Alexander Parker, of Lees-in-Bolland, Yorkshire, sent in a letter dated 1660 to an inquirer who had asked him how to hold a gathering after the manner of the people called Quakers, where the presence of God might be expected:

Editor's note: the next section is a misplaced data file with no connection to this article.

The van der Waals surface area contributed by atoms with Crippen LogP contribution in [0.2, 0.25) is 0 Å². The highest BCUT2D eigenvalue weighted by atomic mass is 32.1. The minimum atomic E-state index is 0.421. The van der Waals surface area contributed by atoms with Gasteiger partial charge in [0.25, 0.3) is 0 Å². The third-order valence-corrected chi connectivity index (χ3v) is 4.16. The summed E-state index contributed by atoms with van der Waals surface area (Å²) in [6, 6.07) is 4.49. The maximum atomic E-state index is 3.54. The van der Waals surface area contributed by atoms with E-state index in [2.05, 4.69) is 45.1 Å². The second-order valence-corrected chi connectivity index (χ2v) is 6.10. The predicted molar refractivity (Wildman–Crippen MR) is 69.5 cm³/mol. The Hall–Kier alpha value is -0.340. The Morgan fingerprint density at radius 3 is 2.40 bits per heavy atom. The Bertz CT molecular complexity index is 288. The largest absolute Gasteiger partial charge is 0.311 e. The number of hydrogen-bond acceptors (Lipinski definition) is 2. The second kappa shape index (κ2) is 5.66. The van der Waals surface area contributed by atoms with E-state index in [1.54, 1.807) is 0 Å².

The first that enters into the place of our meeting … turn in thy mind to the light, and wait upon God singly, as if none were present but the Lord; and here thou art strong. Then the next that comes in, let them in simplicity of heart sit down and turn in to the same light, and wait in the spirit; and so all the rest coming in, in the fear of the Lord, sit down in pure stillness and silence of all flesh, and wait in the light. Those who are brought to a pure, still waiting upon God in the Spirit are come nearer to the Lord than words are. In such a meeting, where the presence and power of God is felt, there will be an unwillingness to part asunder, being ready to say in yourselves, it is good to be here. And this is the end of all words and writings, to bring people to the eternal living word.